A report released recently by the Robert Wood Johnson Foundation and the Trust for America’s Health issued some grim warnings about the current and future state of the U.S.’s obesity epidemic.
Bluntly titled “F is for fat: How obesity threatens America’s future 2011,” the report found that obesity rates rose in 16 states since 2010 and that more than 30% of people are obese in 12 states, compared with one state just four years ago. The South is still the worst-faring region—nine out of 10 states with the highest obesity rates are located there.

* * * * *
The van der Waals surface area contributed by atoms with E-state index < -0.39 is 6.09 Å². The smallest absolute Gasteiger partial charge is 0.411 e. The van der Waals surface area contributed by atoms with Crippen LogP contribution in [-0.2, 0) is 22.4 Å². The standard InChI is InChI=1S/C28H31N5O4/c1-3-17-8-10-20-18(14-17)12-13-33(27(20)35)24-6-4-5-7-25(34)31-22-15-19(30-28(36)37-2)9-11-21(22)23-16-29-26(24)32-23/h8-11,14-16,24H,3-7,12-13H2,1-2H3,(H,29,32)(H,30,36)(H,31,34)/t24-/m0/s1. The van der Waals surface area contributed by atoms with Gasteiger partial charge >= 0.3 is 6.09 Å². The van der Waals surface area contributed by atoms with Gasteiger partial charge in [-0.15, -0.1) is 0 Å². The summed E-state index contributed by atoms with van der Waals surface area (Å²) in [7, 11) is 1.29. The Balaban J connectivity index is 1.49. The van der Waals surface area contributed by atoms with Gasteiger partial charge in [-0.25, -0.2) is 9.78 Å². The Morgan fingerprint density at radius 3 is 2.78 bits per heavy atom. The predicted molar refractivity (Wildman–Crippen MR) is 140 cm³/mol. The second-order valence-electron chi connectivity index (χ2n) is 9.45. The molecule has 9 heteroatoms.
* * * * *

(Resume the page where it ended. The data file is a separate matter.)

The report compared today’s data with data from 20 years ago, when no state’s obesity rate exceeded 15%. Now, only one state—Colorado—has a rate below 20%. The report also points out that despite the increased attention paid to obesity by government (not to mention the media), no states posted a decrease in rates over the past year. Diabetes and hypertension rates have also risen sharply over the past two decades, the report said.
Recommendations to address the problem include preserving and in some cases restoring federal funding for obesity prevention and implementing legislation to improve nutrition in schools, among others.
Meanwhile, two researchers are making headlines for proposing a more extreme solution: Read more »
*This blog post was originally published at ACP Internist*